Who can file an appeal?
Anyone who is adversely affected by a decision can file an appeal.
Time-limit and form of an Appeal
A distinction must be made between the Notice of Appeal and the Statement of Grounds.
Notification of contested decision
The Notice of Appeal
After the contested decision has been notified, you have two months to file the Notice of Appeal. Additionally, the appeal fee must be paid and received by the Office within that two-month time-limit. As in any other proceedings before OHIM, if you wish to file an appeal, we recommend you to use the model form provided by OHIM which will help you to avoid making mistakes, which may result in the inadmissibility of the appeal.
The Statement of Grounds
The statement of grounds shall expose the grounds of appeal, in facts and in law, that the appellant wishes to put forward in their appeal. It can be filed either with the notice of appeal or separately within four months after notification of the contested decision.
Both, the Notice of Appeal and the Statement of Grounds must be filed in writing and must be in the language of proceedings. They can be sent by normal postal mail, by courier service, by fax or be delivered by hand.
First instance revision
Once the Statement of Grounds is received, the Registry of the Boards submits the Appeal (Notice of Appeal and Statement of Grounds) to the first instance. In ex-parte cases, i.e. cases which involve only one party, the department whose decision is contested will correct its decision if it considers the appeal acceptable and well-founded; if it does not consider the appeal acceptable or well-founded, the case will be sent back to the Boards of Appeal.
In inter-parte cases, i.e. cases which involve more than one party, the department whose decision is contested will correct its decision if it considers the appeal acceptable and well-founded, as long as the other party accepts the rectification. The department whose decision is contested has one month to decide on the revision; if the department whose decision is contested does not consider the appeal acceptable or well-founded, the case will be sent back to the Boards of Appeal.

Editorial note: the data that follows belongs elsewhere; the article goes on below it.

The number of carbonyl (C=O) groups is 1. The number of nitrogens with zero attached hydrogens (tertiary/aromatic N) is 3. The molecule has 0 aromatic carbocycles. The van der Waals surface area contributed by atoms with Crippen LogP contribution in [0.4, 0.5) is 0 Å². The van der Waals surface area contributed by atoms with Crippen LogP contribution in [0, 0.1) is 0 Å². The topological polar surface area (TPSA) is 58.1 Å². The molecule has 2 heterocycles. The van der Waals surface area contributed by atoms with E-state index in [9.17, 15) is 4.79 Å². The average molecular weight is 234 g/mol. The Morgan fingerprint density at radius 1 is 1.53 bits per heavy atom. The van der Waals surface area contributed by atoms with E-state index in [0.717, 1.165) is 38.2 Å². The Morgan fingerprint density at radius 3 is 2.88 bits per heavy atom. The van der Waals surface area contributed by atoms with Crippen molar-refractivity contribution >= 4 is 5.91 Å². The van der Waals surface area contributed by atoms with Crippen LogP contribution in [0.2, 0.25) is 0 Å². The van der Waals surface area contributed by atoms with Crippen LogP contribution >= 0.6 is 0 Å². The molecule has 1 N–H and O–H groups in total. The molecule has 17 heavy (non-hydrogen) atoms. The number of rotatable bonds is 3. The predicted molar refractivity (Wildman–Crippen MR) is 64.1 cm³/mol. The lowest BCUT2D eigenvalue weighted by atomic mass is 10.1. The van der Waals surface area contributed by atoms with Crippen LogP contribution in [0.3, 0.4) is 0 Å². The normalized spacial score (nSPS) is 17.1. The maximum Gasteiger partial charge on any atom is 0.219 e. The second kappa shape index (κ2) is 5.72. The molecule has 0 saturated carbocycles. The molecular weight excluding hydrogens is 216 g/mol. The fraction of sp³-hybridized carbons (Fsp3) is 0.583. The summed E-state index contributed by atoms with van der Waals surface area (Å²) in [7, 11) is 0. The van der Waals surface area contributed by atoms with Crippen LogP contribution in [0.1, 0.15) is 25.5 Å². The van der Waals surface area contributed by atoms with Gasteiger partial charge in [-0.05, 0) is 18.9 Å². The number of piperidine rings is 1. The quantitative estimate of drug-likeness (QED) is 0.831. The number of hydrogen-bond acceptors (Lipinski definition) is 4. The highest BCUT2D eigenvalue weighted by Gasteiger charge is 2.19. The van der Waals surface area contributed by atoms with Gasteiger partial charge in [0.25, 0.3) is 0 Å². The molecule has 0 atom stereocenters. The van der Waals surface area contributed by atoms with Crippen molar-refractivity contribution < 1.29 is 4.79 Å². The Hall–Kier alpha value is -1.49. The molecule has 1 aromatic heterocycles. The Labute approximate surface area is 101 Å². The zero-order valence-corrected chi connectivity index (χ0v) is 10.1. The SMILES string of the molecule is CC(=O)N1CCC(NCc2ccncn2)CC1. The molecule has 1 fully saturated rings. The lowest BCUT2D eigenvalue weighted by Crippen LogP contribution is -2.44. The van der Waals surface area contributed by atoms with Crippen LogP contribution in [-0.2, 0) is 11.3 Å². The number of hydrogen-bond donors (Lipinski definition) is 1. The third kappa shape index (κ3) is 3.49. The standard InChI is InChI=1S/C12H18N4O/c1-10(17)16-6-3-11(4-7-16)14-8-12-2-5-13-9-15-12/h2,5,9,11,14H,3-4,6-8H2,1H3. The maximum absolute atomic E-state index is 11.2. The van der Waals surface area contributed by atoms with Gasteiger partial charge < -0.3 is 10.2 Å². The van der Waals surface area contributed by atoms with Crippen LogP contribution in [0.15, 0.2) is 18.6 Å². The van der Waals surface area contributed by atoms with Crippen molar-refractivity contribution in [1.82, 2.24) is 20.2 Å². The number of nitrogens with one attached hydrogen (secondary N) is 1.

In an ex-parte case, the file is immediately submitted to the chairperson of the competent Board who will designate a Rapporteur.
In inter-partes cases there is a slightly different procedure. In accordance with the Rules of Procedure of the Boards of Appeal, the respondent is allowed to file a response. After a response is filed, the Board may authorise further submissions by the parties (reply/rejoinder).
After the written part of the proceedings, the file is submitted to the chairperson of the competent Board, who will designate a Rapporteur.
In both types of proceedings, if the Rapporteur considers it worthwhile, he or she will contact the party/ies to clarify any important questions regarding the appeal. Otherwise, a decision will be drafted and discussed by the Board. The party will be notified when a decision has been adopted.
The Boards decisions may be subject to an appeal, within two months from the notification of the decision, before the General Court. The grounds for such appeal are laid down in Article 65 (2) CTMR and Article 61(2) CDR.
All judgments of the GC may be appealed to the Court of Justice of the European Union.